Here's a look at part of the report via the EVG inbox...
New York City Comptroller Scott M. Stringer released a report today detailing the findings of a five-month investigation into actions taken by the City of New York that allowed Rivington House – a nursing home on the Lower East Side of Manhattan – to be sold for a $72 million profit in February 2016.
The Comptroller’s Office found that multiple City agencies and dozens of City officials were involved in deliberations about the removal of two deed restrictions that previously limited the property’s use to a not-for-profit residential health care facility.
The Comptroller’s investigation found the Rivington House property was allowed to slip away because of poor execution of City processes that were intended to elicit public opinion and protect the City’s best interests. This deal resulted in patients losing their homes, healthcare workers losing their jobs at the site, a neighborhood losing a vital community asset, and the City losing its power to ensure that the property was used for a public purpose “in perpetuity.”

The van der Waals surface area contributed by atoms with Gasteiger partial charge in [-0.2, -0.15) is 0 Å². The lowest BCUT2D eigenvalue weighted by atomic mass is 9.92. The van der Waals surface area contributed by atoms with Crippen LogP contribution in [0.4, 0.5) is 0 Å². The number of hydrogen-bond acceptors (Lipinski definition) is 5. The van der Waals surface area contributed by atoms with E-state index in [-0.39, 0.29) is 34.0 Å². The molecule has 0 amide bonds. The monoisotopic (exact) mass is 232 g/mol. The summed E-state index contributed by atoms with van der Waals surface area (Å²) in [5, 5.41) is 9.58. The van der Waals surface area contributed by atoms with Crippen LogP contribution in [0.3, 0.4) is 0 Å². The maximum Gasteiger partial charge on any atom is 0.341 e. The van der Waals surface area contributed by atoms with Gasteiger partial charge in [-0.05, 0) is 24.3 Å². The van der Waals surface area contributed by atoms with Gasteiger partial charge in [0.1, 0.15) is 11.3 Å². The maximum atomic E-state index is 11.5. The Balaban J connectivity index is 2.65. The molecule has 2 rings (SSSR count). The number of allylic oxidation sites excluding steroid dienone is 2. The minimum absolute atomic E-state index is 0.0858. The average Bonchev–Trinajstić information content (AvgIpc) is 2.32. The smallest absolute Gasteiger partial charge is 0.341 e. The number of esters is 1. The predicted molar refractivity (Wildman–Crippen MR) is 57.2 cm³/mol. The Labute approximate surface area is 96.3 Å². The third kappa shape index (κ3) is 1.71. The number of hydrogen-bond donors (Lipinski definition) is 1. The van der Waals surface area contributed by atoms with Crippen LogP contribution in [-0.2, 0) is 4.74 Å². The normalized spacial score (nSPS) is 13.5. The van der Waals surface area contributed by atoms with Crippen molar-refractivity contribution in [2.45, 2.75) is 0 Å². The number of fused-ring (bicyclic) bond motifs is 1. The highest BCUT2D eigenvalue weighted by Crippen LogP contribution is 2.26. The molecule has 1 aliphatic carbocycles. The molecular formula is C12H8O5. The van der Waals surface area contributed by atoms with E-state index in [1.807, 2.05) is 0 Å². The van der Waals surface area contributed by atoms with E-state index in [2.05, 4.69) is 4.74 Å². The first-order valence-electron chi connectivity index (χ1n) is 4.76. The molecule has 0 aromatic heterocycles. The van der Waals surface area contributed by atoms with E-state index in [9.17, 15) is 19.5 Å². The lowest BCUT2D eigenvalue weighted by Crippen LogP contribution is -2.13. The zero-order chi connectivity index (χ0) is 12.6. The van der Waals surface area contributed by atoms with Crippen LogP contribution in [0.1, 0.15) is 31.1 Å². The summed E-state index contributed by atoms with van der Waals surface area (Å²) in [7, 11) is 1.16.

Over the course of the investigation, the Comptroller’s Office reviewed more than 80,000 documents, including communications among the Rivington House sellers and buyers and City officials and interviewed Administration officials who were engaged over a two-year period with issues related to this deal.
Investigators found that, despite 48 City staff meetings and hundreds of emails and phone calls, lapses in the oversight of the deed removal process allowed Joel Landau, principal of the Allure Group, to secure the removal of the Rivington House deed restrictions at the same time that he was working to “flip” the property into luxury condominiums.
“No individual should be allowed to profit off the loss of vital community resources,” Comptroller Stringer said, “But what’s worse is that the checks and balances in place to avoid this kind of outcome were mismanaged. We have to make sure our government operates with the highest level of accountability to guarantee this never happens again.”
You can find a PDF of the full report here.
U.S. Attorney General Preet Bharara and New York Attorney General Eric Schneiderman are also investigating the removal of the deed restriction.